Disgraced cyclist vows to help inquiry but wants fair treatment, writes Greg Leedham
Lance Armstrong said on Monday that he will participate with “100 per cent transparency and honesty” in any future inquiry into doping in cycling.
The 42-year-old Texan was stripped of the seven Tour de Frances titles he won from 1999 to 2005 and banned from competitive sport for life last year after admitting to using performance-enhancing drugs.
Armstrong, who first revealed that he had cheated in an interview with chat show host Oprah Winfrey in January, said he is willing to help clean up the sport but only if everyone involved is treated fairly.
The US rider believes that he has been given a “death sentence,” while others who also doped have been treated leniently.
In an interview with BBC’s World Service, he said: “I’m keen do whatever I can to help close the chapter and help the sport move forward. Certainly I would speak with 100 per cent transparency and honesty.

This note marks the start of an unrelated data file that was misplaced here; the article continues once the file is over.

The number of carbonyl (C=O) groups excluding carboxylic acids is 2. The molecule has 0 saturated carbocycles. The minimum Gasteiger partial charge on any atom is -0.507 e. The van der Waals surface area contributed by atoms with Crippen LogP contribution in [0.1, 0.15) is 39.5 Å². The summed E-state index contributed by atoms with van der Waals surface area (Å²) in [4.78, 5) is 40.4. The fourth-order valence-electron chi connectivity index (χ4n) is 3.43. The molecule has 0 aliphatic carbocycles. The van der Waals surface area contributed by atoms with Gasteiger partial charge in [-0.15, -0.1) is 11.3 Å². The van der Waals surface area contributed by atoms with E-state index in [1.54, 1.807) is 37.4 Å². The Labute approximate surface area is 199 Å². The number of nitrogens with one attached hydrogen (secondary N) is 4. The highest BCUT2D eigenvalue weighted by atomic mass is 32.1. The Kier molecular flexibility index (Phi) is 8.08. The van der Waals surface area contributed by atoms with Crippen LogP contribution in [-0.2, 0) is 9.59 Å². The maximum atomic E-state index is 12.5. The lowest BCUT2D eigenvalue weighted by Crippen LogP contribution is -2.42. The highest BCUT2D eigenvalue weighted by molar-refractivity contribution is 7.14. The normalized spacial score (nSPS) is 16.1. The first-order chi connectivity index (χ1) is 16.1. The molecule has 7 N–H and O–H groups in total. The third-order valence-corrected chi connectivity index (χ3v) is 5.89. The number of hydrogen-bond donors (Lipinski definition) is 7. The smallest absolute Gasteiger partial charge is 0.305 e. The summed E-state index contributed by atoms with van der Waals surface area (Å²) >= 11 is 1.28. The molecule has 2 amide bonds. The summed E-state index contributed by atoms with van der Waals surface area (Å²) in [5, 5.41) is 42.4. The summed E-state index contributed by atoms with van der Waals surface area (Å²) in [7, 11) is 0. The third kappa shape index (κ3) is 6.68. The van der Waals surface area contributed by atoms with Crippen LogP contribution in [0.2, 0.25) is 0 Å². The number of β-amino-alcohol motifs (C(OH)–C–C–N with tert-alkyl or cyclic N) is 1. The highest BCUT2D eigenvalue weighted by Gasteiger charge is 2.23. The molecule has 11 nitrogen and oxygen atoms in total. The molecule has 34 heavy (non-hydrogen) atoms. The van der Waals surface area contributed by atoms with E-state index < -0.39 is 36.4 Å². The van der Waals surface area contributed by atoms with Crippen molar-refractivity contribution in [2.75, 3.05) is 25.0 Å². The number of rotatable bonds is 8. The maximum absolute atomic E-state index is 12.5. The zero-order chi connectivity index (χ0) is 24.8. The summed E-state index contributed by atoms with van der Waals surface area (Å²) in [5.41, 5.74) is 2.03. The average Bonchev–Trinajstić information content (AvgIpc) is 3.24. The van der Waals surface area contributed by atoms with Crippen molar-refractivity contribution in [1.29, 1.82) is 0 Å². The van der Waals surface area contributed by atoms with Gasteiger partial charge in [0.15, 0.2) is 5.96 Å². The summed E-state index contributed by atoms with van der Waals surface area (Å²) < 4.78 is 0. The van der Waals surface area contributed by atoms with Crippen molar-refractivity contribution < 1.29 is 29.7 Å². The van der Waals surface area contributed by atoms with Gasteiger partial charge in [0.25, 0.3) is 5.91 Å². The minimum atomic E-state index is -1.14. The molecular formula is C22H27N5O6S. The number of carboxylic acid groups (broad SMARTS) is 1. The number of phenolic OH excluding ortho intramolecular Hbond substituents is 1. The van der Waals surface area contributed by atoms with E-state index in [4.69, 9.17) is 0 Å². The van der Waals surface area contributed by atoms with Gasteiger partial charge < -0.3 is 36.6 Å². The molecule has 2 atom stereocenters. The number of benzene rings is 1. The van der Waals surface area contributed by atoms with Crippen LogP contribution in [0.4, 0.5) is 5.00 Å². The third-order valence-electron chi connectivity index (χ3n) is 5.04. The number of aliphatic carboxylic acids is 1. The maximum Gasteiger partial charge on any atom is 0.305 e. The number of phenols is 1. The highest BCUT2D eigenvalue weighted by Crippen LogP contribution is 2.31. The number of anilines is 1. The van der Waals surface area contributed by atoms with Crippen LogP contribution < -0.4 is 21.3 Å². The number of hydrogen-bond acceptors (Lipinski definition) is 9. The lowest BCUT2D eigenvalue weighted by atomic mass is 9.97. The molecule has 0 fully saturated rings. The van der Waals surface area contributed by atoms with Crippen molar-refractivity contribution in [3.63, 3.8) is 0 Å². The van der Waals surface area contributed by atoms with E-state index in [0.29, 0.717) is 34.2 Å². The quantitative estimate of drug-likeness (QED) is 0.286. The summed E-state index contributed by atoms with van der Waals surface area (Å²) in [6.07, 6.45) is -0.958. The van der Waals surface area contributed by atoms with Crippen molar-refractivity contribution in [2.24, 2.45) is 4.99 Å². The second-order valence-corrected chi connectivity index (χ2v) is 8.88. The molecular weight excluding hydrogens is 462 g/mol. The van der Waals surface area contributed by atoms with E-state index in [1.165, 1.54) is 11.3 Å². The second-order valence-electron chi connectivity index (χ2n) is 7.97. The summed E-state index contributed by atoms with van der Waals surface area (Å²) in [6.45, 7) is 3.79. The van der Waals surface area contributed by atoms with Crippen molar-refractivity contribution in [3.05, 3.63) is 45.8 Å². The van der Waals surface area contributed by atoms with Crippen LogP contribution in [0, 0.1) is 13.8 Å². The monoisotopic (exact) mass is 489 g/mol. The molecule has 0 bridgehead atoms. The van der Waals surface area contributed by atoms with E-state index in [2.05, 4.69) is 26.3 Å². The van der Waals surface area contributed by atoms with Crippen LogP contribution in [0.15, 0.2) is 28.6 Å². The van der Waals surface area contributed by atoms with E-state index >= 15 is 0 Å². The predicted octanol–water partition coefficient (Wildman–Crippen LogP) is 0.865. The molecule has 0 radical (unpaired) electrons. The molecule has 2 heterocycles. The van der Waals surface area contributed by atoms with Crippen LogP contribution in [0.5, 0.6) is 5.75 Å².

“All that I would say is that we had a very consistent pattern of behaviour for 20 years in cycling, very consistent, and yet the punishment and the toll that’s taken on some has not been consistent.
“You’ve had some people with a total free pass, you’ve had some people with a death penalty, for consistent behaviour. So all that I would hope for is that people are treated consistently and fairly. If everybody gets the death penalty, then I’ll take the death penalty.
“If everybody gets a free pass, well I’m happy to take a free pass. If everybody gets six months, then I’ll take my six months. I sum this up like this: the playing field at the time was level, the justice served here has been anything but level.”
Though he is willing to help new UCI president Brian Cookson’s quest to clean up the sport, Armstrong accepts that many people will question his sincerity. He said: “I’m well aware of that. I don’t have a whole lot of credibility and there will probably be a faction that says that, but what can I do?
“People are just going to have to decide whether or not it’s the truth. I’ve got nothing to lose now.”
Since his confession to Winfrey, Armstrong has had to deal with a litany of lawsuits.
“It’s been tough,” Armstrong said. “I have experienced massive personal loss, massive loss of wealth while others have truly capitalised on this story.”